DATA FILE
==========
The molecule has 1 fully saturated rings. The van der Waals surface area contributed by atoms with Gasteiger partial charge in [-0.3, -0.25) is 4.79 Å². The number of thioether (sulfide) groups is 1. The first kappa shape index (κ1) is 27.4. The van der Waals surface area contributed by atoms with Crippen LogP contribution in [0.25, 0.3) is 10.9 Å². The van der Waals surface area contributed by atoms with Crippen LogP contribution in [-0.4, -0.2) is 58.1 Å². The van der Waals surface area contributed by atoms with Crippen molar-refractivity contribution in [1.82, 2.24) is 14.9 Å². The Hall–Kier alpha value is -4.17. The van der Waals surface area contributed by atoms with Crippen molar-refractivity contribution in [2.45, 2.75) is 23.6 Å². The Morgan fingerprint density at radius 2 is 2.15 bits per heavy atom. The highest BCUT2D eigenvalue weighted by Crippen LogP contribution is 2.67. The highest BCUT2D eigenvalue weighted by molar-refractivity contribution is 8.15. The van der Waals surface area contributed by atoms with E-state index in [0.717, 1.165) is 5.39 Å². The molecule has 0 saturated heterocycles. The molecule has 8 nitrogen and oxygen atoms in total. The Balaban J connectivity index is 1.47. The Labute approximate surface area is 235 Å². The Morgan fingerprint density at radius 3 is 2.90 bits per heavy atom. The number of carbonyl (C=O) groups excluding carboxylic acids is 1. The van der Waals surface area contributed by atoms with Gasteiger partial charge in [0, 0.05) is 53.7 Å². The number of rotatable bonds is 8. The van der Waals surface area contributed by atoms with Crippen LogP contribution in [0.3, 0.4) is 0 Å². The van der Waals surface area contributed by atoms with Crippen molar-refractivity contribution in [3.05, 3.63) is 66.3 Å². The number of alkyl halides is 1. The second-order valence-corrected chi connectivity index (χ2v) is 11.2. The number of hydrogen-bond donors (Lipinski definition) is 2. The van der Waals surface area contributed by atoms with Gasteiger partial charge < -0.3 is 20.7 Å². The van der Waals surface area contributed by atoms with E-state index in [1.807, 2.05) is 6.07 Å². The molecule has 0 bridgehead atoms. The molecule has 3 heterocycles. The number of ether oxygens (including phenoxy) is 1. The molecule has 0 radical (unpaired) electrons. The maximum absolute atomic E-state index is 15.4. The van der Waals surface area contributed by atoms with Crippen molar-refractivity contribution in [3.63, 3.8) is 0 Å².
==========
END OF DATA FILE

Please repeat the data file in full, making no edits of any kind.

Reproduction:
The molecule has 1 fully saturated rings. The van der Waals surface area contributed by atoms with Gasteiger partial charge in [-0.3, -0.25) is 4.79 Å². The number of thioether (sulfide) groups is 1. The first kappa shape index (κ1) is 27.4. The van der Waals surface area contributed by atoms with Crippen LogP contribution in [0.25, 0.3) is 10.9 Å². The van der Waals surface area contributed by atoms with Crippen LogP contribution in [-0.4, -0.2) is 58.1 Å². The van der Waals surface area contributed by atoms with Crippen molar-refractivity contribution in [1.82, 2.24) is 14.9 Å². The Hall–Kier alpha value is -4.17. The van der Waals surface area contributed by atoms with Crippen molar-refractivity contribution in [2.45, 2.75) is 23.6 Å². The Morgan fingerprint density at radius 2 is 2.15 bits per heavy atom. The highest BCUT2D eigenvalue weighted by Crippen LogP contribution is 2.67. The highest BCUT2D eigenvalue weighted by molar-refractivity contribution is 8.15. The van der Waals surface area contributed by atoms with E-state index in [0.717, 1.165) is 5.39 Å². The molecule has 0 saturated heterocycles. The molecule has 8 nitrogen and oxygen atoms in total. The Balaban J connectivity index is 1.47. The Labute approximate surface area is 235 Å². The Morgan fingerprint density at radius 3 is 2.90 bits per heavy atom. The number of carbonyl (C=O) groups excluding carboxylic acids is 1. The van der Waals surface area contributed by atoms with Gasteiger partial charge in [0, 0.05) is 53.7 Å². The number of rotatable bonds is 8. The van der Waals surface area contributed by atoms with Crippen LogP contribution in [0.3, 0.4) is 0 Å². The van der Waals surface area contributed by atoms with Crippen molar-refractivity contribution in [3.05, 3.63) is 66.3 Å². The number of alkyl halides is 1. The second-order valence-corrected chi connectivity index (χ2v) is 11.2. The number of hydrogen-bond donors (Lipinski definition) is 2. The van der Waals surface area contributed by atoms with Gasteiger partial charge < -0.3 is 20.7 Å². The van der Waals surface area contributed by atoms with E-state index in [1.807, 2.05) is 6.07 Å². The molecule has 0 bridgehead atoms. The molecule has 3 heterocycles. The number of ether oxygens (including phenoxy) is 1. The molecule has 0 radical (unpaired) electrons. The maximum absolute atomic E-state index is 15.4. The van der Waals surface area contributed by atoms with Crippen molar-refractivity contribution in [3.63, 3.8) is 0 Å².